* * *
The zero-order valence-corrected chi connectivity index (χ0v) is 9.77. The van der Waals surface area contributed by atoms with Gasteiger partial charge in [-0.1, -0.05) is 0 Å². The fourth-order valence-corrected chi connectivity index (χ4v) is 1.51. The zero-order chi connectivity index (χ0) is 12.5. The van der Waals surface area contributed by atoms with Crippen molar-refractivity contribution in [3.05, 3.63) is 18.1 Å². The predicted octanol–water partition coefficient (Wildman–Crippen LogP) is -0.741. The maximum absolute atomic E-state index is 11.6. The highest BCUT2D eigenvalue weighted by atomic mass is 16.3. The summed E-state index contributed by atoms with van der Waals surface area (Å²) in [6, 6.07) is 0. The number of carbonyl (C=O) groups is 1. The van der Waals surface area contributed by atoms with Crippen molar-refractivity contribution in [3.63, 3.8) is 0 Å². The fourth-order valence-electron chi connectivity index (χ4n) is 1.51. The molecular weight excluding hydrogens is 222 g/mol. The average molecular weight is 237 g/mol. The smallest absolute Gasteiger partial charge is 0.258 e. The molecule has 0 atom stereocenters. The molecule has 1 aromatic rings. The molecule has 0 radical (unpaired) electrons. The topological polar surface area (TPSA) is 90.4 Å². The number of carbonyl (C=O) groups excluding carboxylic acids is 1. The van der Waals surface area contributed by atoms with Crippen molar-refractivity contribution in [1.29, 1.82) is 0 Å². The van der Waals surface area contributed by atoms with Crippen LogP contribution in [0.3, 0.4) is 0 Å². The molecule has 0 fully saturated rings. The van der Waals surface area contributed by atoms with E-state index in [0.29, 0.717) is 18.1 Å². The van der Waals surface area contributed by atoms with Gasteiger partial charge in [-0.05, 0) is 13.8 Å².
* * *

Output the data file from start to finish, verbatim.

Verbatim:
The zero-order valence-corrected chi connectivity index (χ0v) is 9.77. The van der Waals surface area contributed by atoms with Gasteiger partial charge in [-0.1, -0.05) is 0 Å². The fourth-order valence-corrected chi connectivity index (χ4v) is 1.51. The zero-order chi connectivity index (χ0) is 12.5. The van der Waals surface area contributed by atoms with Crippen molar-refractivity contribution in [3.05, 3.63) is 18.1 Å². The predicted octanol–water partition coefficient (Wildman–Crippen LogP) is -0.741. The maximum absolute atomic E-state index is 11.6. The highest BCUT2D eigenvalue weighted by atomic mass is 16.3. The summed E-state index contributed by atoms with van der Waals surface area (Å²) in [6, 6.07) is 0. The number of carbonyl (C=O) groups is 1. The van der Waals surface area contributed by atoms with Crippen molar-refractivity contribution in [3.63, 3.8) is 0 Å². The fourth-order valence-electron chi connectivity index (χ4n) is 1.51. The molecular weight excluding hydrogens is 222 g/mol. The average molecular weight is 237 g/mol. The smallest absolute Gasteiger partial charge is 0.258 e. The molecule has 0 atom stereocenters. The molecule has 1 aromatic rings. The molecule has 0 radical (unpaired) electrons. The topological polar surface area (TPSA) is 90.4 Å². The number of carbonyl (C=O) groups excluding carboxylic acids is 1. The van der Waals surface area contributed by atoms with Crippen molar-refractivity contribution in [1.29, 1.82) is 0 Å². The van der Waals surface area contributed by atoms with Crippen LogP contribution in [0.3, 0.4) is 0 Å². The molecule has 0 fully saturated rings. The van der Waals surface area contributed by atoms with E-state index in [0.29, 0.717) is 18.1 Å². The van der Waals surface area contributed by atoms with Gasteiger partial charge in [-0.05, 0) is 13.8 Å².